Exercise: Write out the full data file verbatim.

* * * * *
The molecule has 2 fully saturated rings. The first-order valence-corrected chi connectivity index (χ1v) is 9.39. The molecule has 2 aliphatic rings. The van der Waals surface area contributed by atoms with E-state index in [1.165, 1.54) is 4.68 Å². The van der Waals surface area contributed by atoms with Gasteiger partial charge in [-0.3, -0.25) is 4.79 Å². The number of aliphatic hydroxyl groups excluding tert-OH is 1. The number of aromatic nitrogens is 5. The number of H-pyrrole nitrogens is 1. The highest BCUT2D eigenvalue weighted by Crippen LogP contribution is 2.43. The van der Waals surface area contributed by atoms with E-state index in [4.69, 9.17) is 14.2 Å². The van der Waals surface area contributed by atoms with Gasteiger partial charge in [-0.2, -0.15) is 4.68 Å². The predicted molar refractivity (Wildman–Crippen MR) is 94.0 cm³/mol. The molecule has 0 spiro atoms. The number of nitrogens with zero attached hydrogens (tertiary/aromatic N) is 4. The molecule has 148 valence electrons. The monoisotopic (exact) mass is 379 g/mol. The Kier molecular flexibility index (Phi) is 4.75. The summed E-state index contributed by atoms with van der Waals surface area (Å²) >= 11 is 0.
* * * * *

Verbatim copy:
The molecule has 2 fully saturated rings. The first-order valence-corrected chi connectivity index (χ1v) is 9.39. The molecule has 2 aliphatic rings. The van der Waals surface area contributed by atoms with E-state index in [1.165, 1.54) is 4.68 Å². The van der Waals surface area contributed by atoms with Gasteiger partial charge in [-0.3, -0.25) is 4.79 Å². The number of aliphatic hydroxyl groups excluding tert-OH is 1. The number of aromatic nitrogens is 5. The number of H-pyrrole nitrogens is 1. The highest BCUT2D eigenvalue weighted by Crippen LogP contribution is 2.43. The van der Waals surface area contributed by atoms with E-state index in [4.69, 9.17) is 14.2 Å². The van der Waals surface area contributed by atoms with Gasteiger partial charge in [-0.2, -0.15) is 4.68 Å². The predicted molar refractivity (Wildman–Crippen MR) is 94.0 cm³/mol. The molecule has 0 spiro atoms. The number of nitrogens with zero attached hydrogens (tertiary/aromatic N) is 4. The molecule has 148 valence electrons. The monoisotopic (exact) mass is 379 g/mol. The Kier molecular flexibility index (Phi) is 4.75. The summed E-state index contributed by atoms with van der Waals surface area (Å²) >= 11 is 0.